Would God say that you are truly “poor in spirit” today, that you are utterly dependent on him? If not, would you pray for a vision of what your Lord could do with your life if you were? Would you then give him all you have to receive all he has for you?
If we are not “poor in spirit” today, nothing will change. If we are, nothing will remain the same.
NOTE: God never spoke of the United States in the Bible. But the principles he set down in its pages are timeless and relevant to you today.
If you want to know the Lord’s heart for our country, the best place to start is by looking in his Word, as I have done in my new book, How Does God See America?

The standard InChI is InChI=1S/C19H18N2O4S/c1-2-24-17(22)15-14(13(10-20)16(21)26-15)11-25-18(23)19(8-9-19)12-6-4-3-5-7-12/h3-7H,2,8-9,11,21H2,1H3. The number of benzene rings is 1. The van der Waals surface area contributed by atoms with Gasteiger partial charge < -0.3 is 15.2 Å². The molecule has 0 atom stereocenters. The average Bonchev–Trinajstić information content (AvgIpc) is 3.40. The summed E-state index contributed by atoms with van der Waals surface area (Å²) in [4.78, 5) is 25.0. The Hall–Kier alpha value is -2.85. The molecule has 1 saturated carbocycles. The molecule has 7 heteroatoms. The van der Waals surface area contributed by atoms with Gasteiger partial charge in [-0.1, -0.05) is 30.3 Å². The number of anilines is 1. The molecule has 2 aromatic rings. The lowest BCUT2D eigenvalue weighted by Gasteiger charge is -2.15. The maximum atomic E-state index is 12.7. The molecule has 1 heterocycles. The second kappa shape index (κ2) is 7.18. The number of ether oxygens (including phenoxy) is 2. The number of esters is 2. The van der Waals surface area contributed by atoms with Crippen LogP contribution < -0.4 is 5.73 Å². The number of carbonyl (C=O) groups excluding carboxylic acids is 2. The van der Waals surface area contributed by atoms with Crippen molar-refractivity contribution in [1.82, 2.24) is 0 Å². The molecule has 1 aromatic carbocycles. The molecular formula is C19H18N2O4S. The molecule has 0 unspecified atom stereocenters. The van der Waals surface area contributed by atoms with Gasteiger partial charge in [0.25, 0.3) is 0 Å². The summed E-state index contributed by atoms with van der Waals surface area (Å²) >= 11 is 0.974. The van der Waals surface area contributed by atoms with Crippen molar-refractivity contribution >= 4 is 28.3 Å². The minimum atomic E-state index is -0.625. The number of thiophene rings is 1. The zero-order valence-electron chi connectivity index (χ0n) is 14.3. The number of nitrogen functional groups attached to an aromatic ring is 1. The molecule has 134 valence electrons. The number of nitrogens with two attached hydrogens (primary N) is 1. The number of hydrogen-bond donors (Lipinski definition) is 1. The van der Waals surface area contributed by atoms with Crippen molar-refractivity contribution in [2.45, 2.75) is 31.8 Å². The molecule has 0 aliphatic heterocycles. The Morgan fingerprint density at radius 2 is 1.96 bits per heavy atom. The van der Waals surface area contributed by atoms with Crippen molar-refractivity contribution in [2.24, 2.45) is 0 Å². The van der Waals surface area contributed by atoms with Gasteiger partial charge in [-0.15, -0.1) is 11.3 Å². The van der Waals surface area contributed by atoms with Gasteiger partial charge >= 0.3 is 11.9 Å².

Please request your copy when you give today.
“Don’t let anyone think less of you because you are young.
Be an example to all believers in what you say,
in the way you live, in your love, your faith, and your purity.”
1 Timothy 4:12 NLT
Because of the way middle schoolers’ brains are wired, it’s easier for them to see something outside of themselves than it is to see it inside of themselves. For example, it’s much easier for them to talk about the way they see others being underestimated than to actually share the ways in which they may be feeling or experiencing the same.
For many kids in this phase, the struggle is not only to overcome those who underestimate them; it’s to overcome the ways in which they underestimate themselves as well! Middle schoolers are often paralyzed by fear of failure or embarrassment, causing them to hesitate in trying new things because they underestimate their ability to succeed.